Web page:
Friday, 23 October 2015

Fenella Humphreys’ new recording of solo violin works by composers from Bach and Ysaÿe to Cheryl Frances-Hoad, Gordon Crosse and Piers Hellawell for Champs Hill Records demonstrates this artist’s formidable talent

British violinist Fenella Humphreys studied with Sidney Griller, Itzhak Rashkovsky, Ida Bieler and David Takeno at the Purcell School, Guildhall School of Music and Drama and the Robert-Schumann-Hochschule in Düsseldorf. She has taken part in masterclasses with musicians including Thomas Brandis, Lorand Fenyves, Anthony Marwood, Thomas Riebl and Krzysztof Penderecki.

She enjoys a busy career combining chamber music and solo work with performances around the world at such venues as the Wigmore Hall, London; the South Bank Centre, London and the new Helsinki Music Centre, Finland.  She has broadcast for the BBC; Classic FM; DeutschlandRadio Berlin; West-Deutsche-Rundfunk; ABC Classic FM, Australia and Korean radio. She has performed the Walton Concerto at the composer’s home at the invitation of the Walton Trust in a performance that was recorded by Canadian TV.

As well as Concertmaster of the Deutsche Kammerakademie, Fenella Humphreys also enjoys guest leading and directing various ensembles in Europe.  As a chamber musician she has collaborated with artists including Alexander Baillie, Adrian Brendel, Pekka Kuusisto and Martin Lovett. She is regularly invited by Steven Isserlis to take part in the prestigious Open Chamber Music at the International Musicians’ Seminar, Prussia Cove, Cornwall, UK.   

Her first concerto recording, of Christopher Wright’s Violin Concerto for Dutton Epoch with the Royal Scottish National Orchestra and Martin Yates, was released in 2012.  

During 2014/15 Fenella Humphreys premiered Bach to the Future, a set of six new unaccompanied violin works by Cheryl Frances-Hoad, Gordon Crosse, Sally Beamish, Adrian Sutton, Piers Hellawell and Sir Peter Maxwell Davies.   The project has so far seen performances at Aldeburgh, St. Magnus Festival, Presteigne Festival, Ryedale Festival, The Forge, Manchester University, Queen’s University and Belfast. It is to be recorded over two CDs for Champs Hill Records.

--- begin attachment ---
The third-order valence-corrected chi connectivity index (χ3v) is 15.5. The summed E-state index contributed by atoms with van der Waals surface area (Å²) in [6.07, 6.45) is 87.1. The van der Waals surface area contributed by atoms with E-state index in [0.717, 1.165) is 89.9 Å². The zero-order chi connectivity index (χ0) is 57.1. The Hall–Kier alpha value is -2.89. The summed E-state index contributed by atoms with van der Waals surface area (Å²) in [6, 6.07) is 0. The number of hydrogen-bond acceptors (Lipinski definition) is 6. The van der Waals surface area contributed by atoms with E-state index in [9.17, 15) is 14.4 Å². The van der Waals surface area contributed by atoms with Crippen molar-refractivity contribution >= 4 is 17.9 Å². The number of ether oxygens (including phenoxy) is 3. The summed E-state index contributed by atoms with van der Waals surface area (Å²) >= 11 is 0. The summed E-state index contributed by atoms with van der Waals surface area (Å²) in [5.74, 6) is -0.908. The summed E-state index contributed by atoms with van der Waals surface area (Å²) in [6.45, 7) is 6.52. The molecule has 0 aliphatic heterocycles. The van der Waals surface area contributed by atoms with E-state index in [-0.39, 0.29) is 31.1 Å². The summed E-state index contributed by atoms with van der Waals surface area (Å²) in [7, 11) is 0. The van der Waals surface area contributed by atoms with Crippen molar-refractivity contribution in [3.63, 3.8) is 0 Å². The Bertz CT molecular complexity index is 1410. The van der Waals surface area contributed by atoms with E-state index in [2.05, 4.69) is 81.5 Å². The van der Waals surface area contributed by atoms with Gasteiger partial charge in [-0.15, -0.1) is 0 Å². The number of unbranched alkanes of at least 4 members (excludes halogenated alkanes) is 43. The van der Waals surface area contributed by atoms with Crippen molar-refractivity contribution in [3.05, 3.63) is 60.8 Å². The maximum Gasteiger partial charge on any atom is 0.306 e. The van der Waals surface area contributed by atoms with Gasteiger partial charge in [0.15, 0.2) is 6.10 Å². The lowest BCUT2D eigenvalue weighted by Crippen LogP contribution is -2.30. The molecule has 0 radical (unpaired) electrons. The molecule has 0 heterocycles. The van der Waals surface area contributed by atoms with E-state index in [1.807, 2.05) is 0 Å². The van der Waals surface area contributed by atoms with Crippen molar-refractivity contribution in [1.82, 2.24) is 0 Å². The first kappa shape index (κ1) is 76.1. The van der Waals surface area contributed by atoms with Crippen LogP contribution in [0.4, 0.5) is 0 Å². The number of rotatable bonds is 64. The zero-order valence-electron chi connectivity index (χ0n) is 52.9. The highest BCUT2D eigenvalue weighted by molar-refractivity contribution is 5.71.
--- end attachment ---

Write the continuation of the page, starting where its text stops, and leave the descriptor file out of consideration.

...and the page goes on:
Volume 1 of this project has recently been released by Champs Hill Records  and, in addition to solo violin works by Bach, Ysaÿe, Biber and Cyril Scott, includes works by Cheryl Frances-Hoad, Gordon Crosse and Piers Hellawell. 


With Bach’s Partita No. 3 in E Major, BWV 1006 we have some very fine playing,  a beautifully phrased and nuanced Preludio with terrific fluency and textures, Fenella Humphreys finding just the right carefully controlling the tempi. There is a finely shaped Loure and a beautifully pointed up Gavotte en Rondeau where this violinist brings many distinctive touches. Menuett I & II bring some fine sonorities. Though taken at a rather slower pace than is usually the case, this artist shapes the music beautifully. The Bourée brings a real contrast, fast forward moving with this violinist bringing an immediacy and spontaneity, something that carries over into the very fine Gigue.

The recorded acoustic tends to add a rather bright sound but the ear soon adjusts – and with playing this good one is soon totally caught up in the music making.

Cheryl Frances-Hoad’s (b.1980) Suite No. 1 for Solo Violin was written as a direct response to Bach’s Partita No.3. She develops some lovely textures as the
Adagietto weaves ahead and a very fine theme emerges from the textures. The
Allegro scherzando quickly jumps around with widely spaced intervals, a most appealing little movement. The following Adagio cantabile slowly weaves a fine melody, all the while creating lovely sonorities and textures before the Allegro molto brings some wonderfully exotic harmonies as it increases in excitement and dynamics. The concluding Allegro giocoso skips forward, again with wide intervals and some lovely little details finely executed here.

Fenella Humphreys brings a totally committed, infectious performance.  

The recoding here is warmer without losing a sense of space, providing a vivid image.